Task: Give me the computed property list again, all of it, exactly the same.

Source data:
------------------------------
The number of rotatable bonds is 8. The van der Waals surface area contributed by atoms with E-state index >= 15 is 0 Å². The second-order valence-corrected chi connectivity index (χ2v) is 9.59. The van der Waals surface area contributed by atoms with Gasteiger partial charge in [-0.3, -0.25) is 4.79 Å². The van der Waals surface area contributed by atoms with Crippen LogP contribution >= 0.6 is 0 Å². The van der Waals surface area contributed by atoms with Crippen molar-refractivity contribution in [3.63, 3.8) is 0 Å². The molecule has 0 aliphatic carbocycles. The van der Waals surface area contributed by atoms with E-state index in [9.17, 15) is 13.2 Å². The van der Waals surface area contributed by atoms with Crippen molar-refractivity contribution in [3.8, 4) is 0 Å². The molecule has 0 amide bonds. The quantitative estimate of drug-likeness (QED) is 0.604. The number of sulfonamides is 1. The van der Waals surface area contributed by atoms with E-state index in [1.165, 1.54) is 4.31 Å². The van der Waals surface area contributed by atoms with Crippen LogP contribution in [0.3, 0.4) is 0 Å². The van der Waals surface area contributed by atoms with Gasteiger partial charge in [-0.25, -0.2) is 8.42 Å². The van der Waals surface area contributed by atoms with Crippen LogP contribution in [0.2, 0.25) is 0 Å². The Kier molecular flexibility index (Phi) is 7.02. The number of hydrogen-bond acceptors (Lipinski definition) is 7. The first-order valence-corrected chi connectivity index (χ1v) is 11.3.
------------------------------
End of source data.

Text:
The number of rotatable bonds is 8. The van der Waals surface area contributed by atoms with E-state index >= 15 is 0 Å². The second-order valence-corrected chi connectivity index (χ2v) is 9.59. The van der Waals surface area contributed by atoms with Gasteiger partial charge in [-0.3, -0.25) is 4.79 Å². The van der Waals surface area contributed by atoms with Crippen LogP contribution >= 0.6 is 0 Å². The van der Waals surface area contributed by atoms with Crippen molar-refractivity contribution in [3.63, 3.8) is 0 Å². The molecule has 0 aliphatic carbocycles. The van der Waals surface area contributed by atoms with E-state index in [9.17, 15) is 13.2 Å². The van der Waals surface area contributed by atoms with Crippen molar-refractivity contribution in [3.8, 4) is 0 Å². The molecule has 0 amide bonds. The quantitative estimate of drug-likeness (QED) is 0.604. The number of sulfonamides is 1. The van der Waals surface area contributed by atoms with E-state index in [1.165, 1.54) is 4.31 Å². The van der Waals surface area contributed by atoms with Crippen LogP contribution in [0.3, 0.4) is 0 Å². The van der Waals surface area contributed by atoms with Gasteiger partial charge in [-0.25, -0.2) is 8.42 Å². The van der Waals surface area contributed by atoms with Crippen LogP contribution in [0.2, 0.25) is 0 Å². The Kier molecular flexibility index (Phi) is 7.02. The number of hydrogen-bond acceptors (Lipinski definition) is 7. The first-order valence-corrected chi connectivity index (χ1v) is 11.3.